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An order of French fries may be bad for your health in ways that extend well beyond the outsize calorie count. According to a new study by scientists at the University of Missouri, people who used hand sanitizer, touched a cash register receipt and then ate French fries were quickly exposed to high levels of bisphenol A (BPA), a chemical widely used to coat receipt paper.
Federal laws meant to keep drinking water safe require fracking companies to get a permit before using diesel fuel in the drilling process. But a loophole in the law allows many oil and gas companies to inject the same toxic chemicals during fracking without a permit, according to a report released today by the nonprofit, nonpartisan Environmental Integrity Project.
A nonprofit health group in East Harlem says a sharp increase in referrals to its asthma program in the wake of last spring’s gas explosion in the neighborhood is raising concerns that the blast hurt the respiratory health of some residents.
Nearly one in five large Maryland chicken farms has been fined recently, state regulators have disclosed, because the growers failed to file information required annually outlining what they did to keep their flocks' waste from polluting the Chesapeake Bay and its tributaries.
Some oil and gas drillers are using benzene, which can cause cancer, in the mix of water and chemicals they shoot underground to free trapped hydrocarbons from shale rock, an environmental watchdog group said Wednesday.
Stretching along the Queensland coast, the Great Barrier Reef is an underwater wonderland home to thousands of different fish and coral species. But it is facing multiple threats – from the crown-of-thorns to extreme weather and increased carbon in the atmosphere. And environmentalists say there's another major threat: coal.
The amount of coal being burned by China has fallen for the first time this century, according to an analysis. China’s booming coal in the last decade has been the major contributor to the fast-rising carbon emissions that drive climate change, making the first fall a significant moment.
While Israel may have "an impressive array" of air quality monitoring stations throughout the country, the country's indoor air quality remains largely unregulated and demands more attention, a leading American toxicologist concludes in a new Health Ministry report.
Citing a rash of contaminated wells in Kewaunee County, a coalition of environmental groups on Wednesday petitioned the U.S. Environmental Protection Agency to use its emergency authority to investigate pollution of groundwater from dairy manure.
As the Tomblin administration considers a plan to allow natural gas drilling under the Ohio River, a major chemical maker in Marshall County has been fighting a proposal for hydraulic fracturing near its plant, citing a “near-catastrophic” gas-well incident last year that may be linked to geologic conditions beneath the river.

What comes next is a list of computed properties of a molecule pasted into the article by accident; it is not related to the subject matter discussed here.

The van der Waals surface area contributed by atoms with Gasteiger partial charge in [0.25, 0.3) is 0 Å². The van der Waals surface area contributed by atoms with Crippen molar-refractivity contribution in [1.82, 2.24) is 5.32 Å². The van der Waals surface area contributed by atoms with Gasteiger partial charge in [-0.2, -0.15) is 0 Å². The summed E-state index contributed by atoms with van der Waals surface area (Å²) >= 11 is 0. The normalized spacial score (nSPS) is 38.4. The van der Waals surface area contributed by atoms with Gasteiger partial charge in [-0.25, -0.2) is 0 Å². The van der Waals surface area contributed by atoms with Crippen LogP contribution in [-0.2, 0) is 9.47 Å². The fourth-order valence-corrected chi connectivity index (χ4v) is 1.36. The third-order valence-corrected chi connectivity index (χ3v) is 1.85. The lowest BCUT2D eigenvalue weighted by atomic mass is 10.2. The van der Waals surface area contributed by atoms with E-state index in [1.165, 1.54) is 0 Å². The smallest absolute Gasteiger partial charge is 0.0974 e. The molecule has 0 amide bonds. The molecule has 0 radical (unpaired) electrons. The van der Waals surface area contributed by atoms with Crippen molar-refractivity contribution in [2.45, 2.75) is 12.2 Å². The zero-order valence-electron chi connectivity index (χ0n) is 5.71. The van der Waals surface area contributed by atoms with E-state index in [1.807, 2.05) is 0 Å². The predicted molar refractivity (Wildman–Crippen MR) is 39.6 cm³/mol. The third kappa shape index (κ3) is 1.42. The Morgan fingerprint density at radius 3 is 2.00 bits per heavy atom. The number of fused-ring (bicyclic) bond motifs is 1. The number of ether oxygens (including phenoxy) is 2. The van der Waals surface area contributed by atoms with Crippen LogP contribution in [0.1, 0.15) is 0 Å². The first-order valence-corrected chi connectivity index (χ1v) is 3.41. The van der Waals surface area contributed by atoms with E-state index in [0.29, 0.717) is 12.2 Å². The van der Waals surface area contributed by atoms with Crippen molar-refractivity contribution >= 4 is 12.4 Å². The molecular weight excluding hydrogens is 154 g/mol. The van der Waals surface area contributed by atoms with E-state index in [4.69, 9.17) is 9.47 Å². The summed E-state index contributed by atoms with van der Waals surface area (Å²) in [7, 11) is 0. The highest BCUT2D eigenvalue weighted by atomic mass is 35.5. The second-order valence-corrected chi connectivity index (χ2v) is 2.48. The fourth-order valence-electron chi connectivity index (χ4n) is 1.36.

West Virginia regulators have revoked the state certification for a Raleigh County laboratory, following the guilty plea of a lab supervisor who admitted he and other employees falsified coal industry samples so mining operations would appear to be in compliance with water pollution standards.
A coalition of U.S. farmer and environmental groups filed a lawsuit on Wednesday seeking to overturn regulatory approval granted last week for an herbicide developed by Dow AgroSciences.
The world's first test-tube hamburger has already been synthesized and cooked at a cost of more than $300,000. Now a pair of young bioengineers in Silicon Valley are trying to produce the first glass of artificial milk, without a cow and with the help of genetically-engineered yeast.
Touching cash register receipts can dramatically increase your body's absorption of a potentially dangerous chemical, bisphenol A (BPA), researchers report. The chemical is found in products ranging from plastic water bottles and food-can linings. It is also used as a print developer in thermal paper for airline tickets and store and ATM receipts, according to the researchers.
Chemicals used to make till receipts could raise the risk of developing diseases such as diabetes, obesity and cancer.
Alarming research suggests that a substance used to produce paper in store tills, credit card machines and ATMs could be absorbed into the blood stream. Researchers say the chemical bisphenol-A - widely known as BPA - can disrupt hormones, raising the risk of a wide number of health problems.
Ebola and the Islamic State and all the summer's succession of worrisome problems have at least one thing in common: None constitutes a grave threat to our national survival. All are, to one degree or another, manageable. There was, on the other hand, some little-noted news during the last week that was genuinely scary.
Companies that profited while their pollution impacted lives and spoiled the environment ruined the Waukegan’s lakefront for a century. The trade of shortened lives for jobs no longer seems so worth the risk.
When the starter's gun sounded for the 34th annual Beijing International Marathon on Sunday, air pollution measured 20 times worse than what the World Health Organization considers safe to breathe. Anywhere else in the world, this would have been a scandal worthy of collective soul-searching.
BP has an obvious corporate interest in treating the oil spill as yesterday's news. It's not. BP has been adjudicated the legally responsible party for the Deepwater Horizon disaster. It's a litigant facing billions of dollars in claims and penalties.
If SeaWorld is looking to build a new park in California, it will be steering well clear of San Francisco, writes Laura Bridgeman. Following a campaign backed by scientists and hundreds of high school students, the City has declared cetaceans' right to be free and 'unrestricted in their natural environment'.